Regardless of what happened in that at-bat, Kelly Shoppach was going to be CC Sabathia’s last hitter this afternoon. When Shoppach singled with two outs in the eight, it broke up a no-hitter on Sabathia’a 111th pitch of the game.
“Shoppach was his last hitter no matter what,” manager Joe Girardi said. “He did not know that going out, but he knows now. I told him when he came out because, big picture. It’s not something you want to do, but you have to think big picture. I told Dave (Eiland), 110 to 115, that was it.”
Sabathia might have disagreed.
“It makes it easy now,” he said. “But we would have been fighting out there on the mound. I felt good, but I understand where he’s coming from too.”
In the end, there was no decision to make. Sabathia said he knew as soon as Shoppach looped that ball to left field that his day was done. He and Shoppach are old friends from their days with Cleveland, and Sabathia left a two-seamer up in the zone to a guy who likes to swing at fastballs.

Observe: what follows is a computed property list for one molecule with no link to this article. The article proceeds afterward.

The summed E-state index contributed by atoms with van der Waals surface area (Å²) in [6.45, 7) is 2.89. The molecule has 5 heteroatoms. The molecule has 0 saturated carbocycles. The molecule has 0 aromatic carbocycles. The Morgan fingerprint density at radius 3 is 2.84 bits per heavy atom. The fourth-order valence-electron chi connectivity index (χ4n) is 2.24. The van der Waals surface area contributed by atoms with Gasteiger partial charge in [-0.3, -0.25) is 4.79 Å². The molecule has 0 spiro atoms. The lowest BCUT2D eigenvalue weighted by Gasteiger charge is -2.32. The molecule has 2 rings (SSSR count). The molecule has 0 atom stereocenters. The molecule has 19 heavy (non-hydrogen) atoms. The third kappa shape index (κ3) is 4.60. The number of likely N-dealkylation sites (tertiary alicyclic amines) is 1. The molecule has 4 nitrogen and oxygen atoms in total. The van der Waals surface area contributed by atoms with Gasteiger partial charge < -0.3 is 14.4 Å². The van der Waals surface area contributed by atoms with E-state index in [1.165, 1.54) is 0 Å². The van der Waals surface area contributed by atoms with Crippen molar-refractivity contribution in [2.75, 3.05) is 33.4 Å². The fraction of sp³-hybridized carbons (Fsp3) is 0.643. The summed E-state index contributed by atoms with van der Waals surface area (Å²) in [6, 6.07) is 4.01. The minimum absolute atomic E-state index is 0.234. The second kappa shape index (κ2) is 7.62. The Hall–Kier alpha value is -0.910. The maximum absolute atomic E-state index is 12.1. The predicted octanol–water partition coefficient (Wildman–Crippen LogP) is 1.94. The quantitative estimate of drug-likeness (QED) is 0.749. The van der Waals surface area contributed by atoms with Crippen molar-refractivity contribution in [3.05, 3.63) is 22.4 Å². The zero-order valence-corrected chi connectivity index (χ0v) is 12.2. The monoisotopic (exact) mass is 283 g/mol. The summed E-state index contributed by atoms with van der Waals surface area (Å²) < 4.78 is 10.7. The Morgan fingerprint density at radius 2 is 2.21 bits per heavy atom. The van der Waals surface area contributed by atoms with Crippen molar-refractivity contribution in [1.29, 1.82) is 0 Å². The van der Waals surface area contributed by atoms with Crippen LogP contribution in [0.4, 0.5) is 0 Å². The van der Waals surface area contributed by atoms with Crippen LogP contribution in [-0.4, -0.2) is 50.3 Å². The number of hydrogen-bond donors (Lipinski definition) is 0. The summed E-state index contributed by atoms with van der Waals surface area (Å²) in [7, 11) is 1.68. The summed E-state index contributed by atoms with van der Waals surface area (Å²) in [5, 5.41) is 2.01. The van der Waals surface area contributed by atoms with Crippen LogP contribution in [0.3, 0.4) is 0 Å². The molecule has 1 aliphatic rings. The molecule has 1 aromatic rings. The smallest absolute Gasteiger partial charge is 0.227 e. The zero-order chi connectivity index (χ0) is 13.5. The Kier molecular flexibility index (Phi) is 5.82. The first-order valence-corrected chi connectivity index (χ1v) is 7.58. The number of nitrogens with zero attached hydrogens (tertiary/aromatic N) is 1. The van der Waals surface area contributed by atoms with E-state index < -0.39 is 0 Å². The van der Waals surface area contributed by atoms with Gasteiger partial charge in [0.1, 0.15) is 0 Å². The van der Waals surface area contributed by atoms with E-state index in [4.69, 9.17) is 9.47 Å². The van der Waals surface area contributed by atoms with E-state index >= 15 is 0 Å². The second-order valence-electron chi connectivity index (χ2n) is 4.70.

“That was as good as I’ve seen him,” Shoppach said. “He did not make a mistake with his changeup all day. He had the extra velocity up in the zone when he needed it. Man, he was throwing strikes and getting ahead.”
Had Shoppach not gotten that hit, we might be having a very interesting and dare I say spirited debate right now.
“You have to look at the big picture and not the small one, get caught up in everything that’s going on out there,” Eiland said. “That’s our job to make those tough calls. It’s for the betterment of him and the betterment of the team. CC would have fought us on it, but he would have understood. I think anyone with any baseball sense would have understood.”
Here’s Sabathia talking about his outstanding second start of the year.
Photos from The Associated Press.